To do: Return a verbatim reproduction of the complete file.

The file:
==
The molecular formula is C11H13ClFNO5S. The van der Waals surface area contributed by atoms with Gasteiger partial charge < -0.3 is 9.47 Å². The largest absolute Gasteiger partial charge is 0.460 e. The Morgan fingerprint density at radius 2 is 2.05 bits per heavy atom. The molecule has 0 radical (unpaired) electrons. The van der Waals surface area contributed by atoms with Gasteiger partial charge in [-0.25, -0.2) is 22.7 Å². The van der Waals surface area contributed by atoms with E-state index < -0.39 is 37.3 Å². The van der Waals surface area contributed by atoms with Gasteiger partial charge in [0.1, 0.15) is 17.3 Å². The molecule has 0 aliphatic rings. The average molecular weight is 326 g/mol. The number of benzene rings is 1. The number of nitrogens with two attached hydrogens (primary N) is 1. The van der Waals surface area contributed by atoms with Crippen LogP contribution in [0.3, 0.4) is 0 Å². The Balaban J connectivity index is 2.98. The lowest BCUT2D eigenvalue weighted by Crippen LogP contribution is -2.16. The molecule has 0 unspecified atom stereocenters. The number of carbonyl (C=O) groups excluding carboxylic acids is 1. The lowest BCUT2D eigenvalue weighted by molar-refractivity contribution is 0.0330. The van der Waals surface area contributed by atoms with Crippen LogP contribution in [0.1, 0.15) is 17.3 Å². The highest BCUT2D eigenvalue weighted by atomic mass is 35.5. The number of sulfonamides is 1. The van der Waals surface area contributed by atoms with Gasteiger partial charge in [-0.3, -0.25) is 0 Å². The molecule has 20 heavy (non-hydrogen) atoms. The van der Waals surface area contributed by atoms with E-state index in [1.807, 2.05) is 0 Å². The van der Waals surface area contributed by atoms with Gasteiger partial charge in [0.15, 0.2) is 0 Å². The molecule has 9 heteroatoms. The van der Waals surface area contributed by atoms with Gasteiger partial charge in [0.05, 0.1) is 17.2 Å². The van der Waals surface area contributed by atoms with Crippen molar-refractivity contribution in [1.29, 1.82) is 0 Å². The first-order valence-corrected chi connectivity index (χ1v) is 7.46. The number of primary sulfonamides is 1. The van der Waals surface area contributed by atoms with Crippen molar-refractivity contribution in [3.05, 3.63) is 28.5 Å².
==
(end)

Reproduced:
The molecular formula is C11H13ClFNO5S. The van der Waals surface area contributed by atoms with Gasteiger partial charge < -0.3 is 9.47 Å². The largest absolute Gasteiger partial charge is 0.460 e. The Morgan fingerprint density at radius 2 is 2.05 bits per heavy atom. The molecule has 0 radical (unpaired) electrons. The van der Waals surface area contributed by atoms with Gasteiger partial charge in [-0.25, -0.2) is 22.7 Å². The van der Waals surface area contributed by atoms with E-state index < -0.39 is 37.3 Å². The van der Waals surface area contributed by atoms with Gasteiger partial charge in [0.1, 0.15) is 17.3 Å². The molecule has 0 aliphatic rings. The average molecular weight is 326 g/mol. The number of benzene rings is 1. The number of nitrogens with two attached hydrogens (primary N) is 1. The van der Waals surface area contributed by atoms with Crippen LogP contribution in [0.3, 0.4) is 0 Å². The Balaban J connectivity index is 2.98. The lowest BCUT2D eigenvalue weighted by Crippen LogP contribution is -2.16. The molecule has 0 unspecified atom stereocenters. The number of carbonyl (C=O) groups excluding carboxylic acids is 1. The lowest BCUT2D eigenvalue weighted by molar-refractivity contribution is 0.0330. The van der Waals surface area contributed by atoms with Crippen LogP contribution in [0.1, 0.15) is 17.3 Å². The highest BCUT2D eigenvalue weighted by atomic mass is 35.5. The number of sulfonamides is 1. The van der Waals surface area contributed by atoms with Gasteiger partial charge in [-0.3, -0.25) is 0 Å². The molecule has 20 heavy (non-hydrogen) atoms. The van der Waals surface area contributed by atoms with E-state index in [1.807, 2.05) is 0 Å². The van der Waals surface area contributed by atoms with Gasteiger partial charge in [0.15, 0.2) is 0 Å². The molecule has 9 heteroatoms. The van der Waals surface area contributed by atoms with Gasteiger partial charge in [0.05, 0.1) is 17.2 Å². The van der Waals surface area contributed by atoms with Crippen molar-refractivity contribution in [1.29, 1.82) is 0 Å². The first-order valence-corrected chi connectivity index (χ1v) is 7.46. The number of primary sulfonamides is 1. The van der Waals surface area contributed by atoms with Crippen molar-refractivity contribution in [3.05, 3.63) is 28.5 Å².